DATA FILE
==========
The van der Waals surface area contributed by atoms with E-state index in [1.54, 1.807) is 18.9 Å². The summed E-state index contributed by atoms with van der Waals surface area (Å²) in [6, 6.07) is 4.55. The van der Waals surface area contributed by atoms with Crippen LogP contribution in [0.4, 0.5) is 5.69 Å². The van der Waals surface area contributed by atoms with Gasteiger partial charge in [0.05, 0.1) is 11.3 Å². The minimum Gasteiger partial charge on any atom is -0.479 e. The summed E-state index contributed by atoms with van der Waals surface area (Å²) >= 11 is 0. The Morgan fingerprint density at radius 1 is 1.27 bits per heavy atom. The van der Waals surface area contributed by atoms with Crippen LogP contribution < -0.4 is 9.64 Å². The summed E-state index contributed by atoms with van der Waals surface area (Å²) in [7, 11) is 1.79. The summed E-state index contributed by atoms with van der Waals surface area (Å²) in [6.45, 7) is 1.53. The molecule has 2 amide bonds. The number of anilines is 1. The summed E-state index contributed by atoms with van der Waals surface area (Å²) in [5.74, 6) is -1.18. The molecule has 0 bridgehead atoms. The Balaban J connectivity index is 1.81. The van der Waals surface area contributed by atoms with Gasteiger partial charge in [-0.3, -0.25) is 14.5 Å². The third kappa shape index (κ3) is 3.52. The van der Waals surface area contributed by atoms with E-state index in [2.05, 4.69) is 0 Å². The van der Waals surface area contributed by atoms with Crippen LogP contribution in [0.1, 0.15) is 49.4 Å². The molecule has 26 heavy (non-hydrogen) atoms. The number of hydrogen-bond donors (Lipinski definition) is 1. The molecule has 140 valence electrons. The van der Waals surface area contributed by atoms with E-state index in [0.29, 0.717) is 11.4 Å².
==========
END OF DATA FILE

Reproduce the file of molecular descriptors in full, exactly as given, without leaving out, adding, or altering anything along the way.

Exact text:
The van der Waals surface area contributed by atoms with E-state index in [1.54, 1.807) is 18.9 Å². The summed E-state index contributed by atoms with van der Waals surface area (Å²) in [6, 6.07) is 4.55. The van der Waals surface area contributed by atoms with Crippen LogP contribution in [0.4, 0.5) is 5.69 Å². The van der Waals surface area contributed by atoms with Gasteiger partial charge in [0.05, 0.1) is 11.3 Å². The minimum Gasteiger partial charge on any atom is -0.479 e. The summed E-state index contributed by atoms with van der Waals surface area (Å²) >= 11 is 0. The Morgan fingerprint density at radius 1 is 1.27 bits per heavy atom. The van der Waals surface area contributed by atoms with Crippen LogP contribution < -0.4 is 9.64 Å². The summed E-state index contributed by atoms with van der Waals surface area (Å²) in [7, 11) is 1.79. The summed E-state index contributed by atoms with van der Waals surface area (Å²) in [6.45, 7) is 1.53. The molecule has 2 amide bonds. The number of anilines is 1. The summed E-state index contributed by atoms with van der Waals surface area (Å²) in [5.74, 6) is -1.18. The molecule has 0 bridgehead atoms. The Balaban J connectivity index is 1.81. The van der Waals surface area contributed by atoms with Gasteiger partial charge in [-0.3, -0.25) is 14.5 Å². The third kappa shape index (κ3) is 3.52. The van der Waals surface area contributed by atoms with E-state index in [2.05, 4.69) is 0 Å². The van der Waals surface area contributed by atoms with Crippen LogP contribution in [0.1, 0.15) is 49.4 Å². The molecule has 26 heavy (non-hydrogen) atoms. The number of hydrogen-bond donors (Lipinski definition) is 1. The molecule has 140 valence electrons. The van der Waals surface area contributed by atoms with E-state index in [0.29, 0.717) is 11.4 Å².